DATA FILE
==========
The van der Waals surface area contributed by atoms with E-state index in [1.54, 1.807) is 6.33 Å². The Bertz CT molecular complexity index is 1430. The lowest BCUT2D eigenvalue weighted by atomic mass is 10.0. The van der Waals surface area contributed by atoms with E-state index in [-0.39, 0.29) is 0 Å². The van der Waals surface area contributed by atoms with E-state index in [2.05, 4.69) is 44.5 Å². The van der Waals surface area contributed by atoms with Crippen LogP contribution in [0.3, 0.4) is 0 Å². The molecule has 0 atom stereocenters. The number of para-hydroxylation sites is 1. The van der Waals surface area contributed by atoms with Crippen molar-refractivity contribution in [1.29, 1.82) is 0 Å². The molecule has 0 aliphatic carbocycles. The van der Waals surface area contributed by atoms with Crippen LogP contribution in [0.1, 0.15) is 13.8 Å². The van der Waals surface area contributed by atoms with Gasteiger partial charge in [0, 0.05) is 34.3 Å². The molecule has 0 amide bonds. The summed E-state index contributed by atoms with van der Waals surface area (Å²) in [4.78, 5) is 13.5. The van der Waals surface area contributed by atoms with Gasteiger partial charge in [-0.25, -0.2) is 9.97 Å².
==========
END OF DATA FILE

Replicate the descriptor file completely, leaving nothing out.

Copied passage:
The van der Waals surface area contributed by atoms with E-state index in [1.54, 1.807) is 6.33 Å². The Bertz CT molecular complexity index is 1430. The lowest BCUT2D eigenvalue weighted by atomic mass is 10.0. The van der Waals surface area contributed by atoms with E-state index in [-0.39, 0.29) is 0 Å². The van der Waals surface area contributed by atoms with E-state index in [2.05, 4.69) is 44.5 Å². The van der Waals surface area contributed by atoms with Crippen LogP contribution in [0.3, 0.4) is 0 Å². The molecule has 0 atom stereocenters. The number of para-hydroxylation sites is 1. The van der Waals surface area contributed by atoms with Crippen molar-refractivity contribution in [1.29, 1.82) is 0 Å². The molecule has 0 aliphatic carbocycles. The van der Waals surface area contributed by atoms with Crippen LogP contribution in [0.1, 0.15) is 13.8 Å². The van der Waals surface area contributed by atoms with Gasteiger partial charge in [0, 0.05) is 34.3 Å². The molecule has 0 amide bonds. The summed E-state index contributed by atoms with van der Waals surface area (Å²) in [4.78, 5) is 13.5. The van der Waals surface area contributed by atoms with Gasteiger partial charge in [-0.25, -0.2) is 9.97 Å².